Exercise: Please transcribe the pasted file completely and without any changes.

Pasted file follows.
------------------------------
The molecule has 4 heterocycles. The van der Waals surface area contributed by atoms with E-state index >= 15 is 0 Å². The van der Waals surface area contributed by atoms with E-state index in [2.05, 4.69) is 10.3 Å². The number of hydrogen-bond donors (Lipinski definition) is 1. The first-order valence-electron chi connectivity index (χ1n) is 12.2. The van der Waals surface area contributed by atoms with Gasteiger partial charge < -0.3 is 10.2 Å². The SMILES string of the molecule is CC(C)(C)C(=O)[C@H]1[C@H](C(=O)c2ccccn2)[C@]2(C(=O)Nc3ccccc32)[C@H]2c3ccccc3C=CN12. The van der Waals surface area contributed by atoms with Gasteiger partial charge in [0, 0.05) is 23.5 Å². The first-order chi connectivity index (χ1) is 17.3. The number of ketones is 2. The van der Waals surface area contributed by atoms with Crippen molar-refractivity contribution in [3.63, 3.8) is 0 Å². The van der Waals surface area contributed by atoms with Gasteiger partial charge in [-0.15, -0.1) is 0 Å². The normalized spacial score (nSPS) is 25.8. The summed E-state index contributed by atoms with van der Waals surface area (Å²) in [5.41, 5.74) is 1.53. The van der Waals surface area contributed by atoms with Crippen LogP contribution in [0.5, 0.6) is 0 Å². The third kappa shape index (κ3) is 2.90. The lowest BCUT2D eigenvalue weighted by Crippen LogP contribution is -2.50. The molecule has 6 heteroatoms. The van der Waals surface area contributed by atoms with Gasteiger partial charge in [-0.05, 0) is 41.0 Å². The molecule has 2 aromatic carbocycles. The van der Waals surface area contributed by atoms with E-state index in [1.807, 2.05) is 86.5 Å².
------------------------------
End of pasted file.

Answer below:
The molecule has 4 heterocycles. The van der Waals surface area contributed by atoms with E-state index >= 15 is 0 Å². The van der Waals surface area contributed by atoms with E-state index in [2.05, 4.69) is 10.3 Å². The number of hydrogen-bond donors (Lipinski definition) is 1. The first-order valence-electron chi connectivity index (χ1n) is 12.2. The van der Waals surface area contributed by atoms with Gasteiger partial charge < -0.3 is 10.2 Å². The SMILES string of the molecule is CC(C)(C)C(=O)[C@H]1[C@H](C(=O)c2ccccn2)[C@]2(C(=O)Nc3ccccc32)[C@H]2c3ccccc3C=CN12. The van der Waals surface area contributed by atoms with Gasteiger partial charge in [0, 0.05) is 23.5 Å². The first-order chi connectivity index (χ1) is 17.3. The number of ketones is 2. The van der Waals surface area contributed by atoms with Crippen molar-refractivity contribution in [3.63, 3.8) is 0 Å². The van der Waals surface area contributed by atoms with Gasteiger partial charge in [-0.15, -0.1) is 0 Å². The normalized spacial score (nSPS) is 25.8. The summed E-state index contributed by atoms with van der Waals surface area (Å²) in [5.41, 5.74) is 1.53. The van der Waals surface area contributed by atoms with Crippen LogP contribution in [0.5, 0.6) is 0 Å². The third kappa shape index (κ3) is 2.90. The lowest BCUT2D eigenvalue weighted by Crippen LogP contribution is -2.50. The molecule has 6 heteroatoms. The van der Waals surface area contributed by atoms with Gasteiger partial charge in [-0.05, 0) is 41.0 Å². The molecule has 2 aromatic carbocycles. The van der Waals surface area contributed by atoms with E-state index in [1.807, 2.05) is 86.5 Å².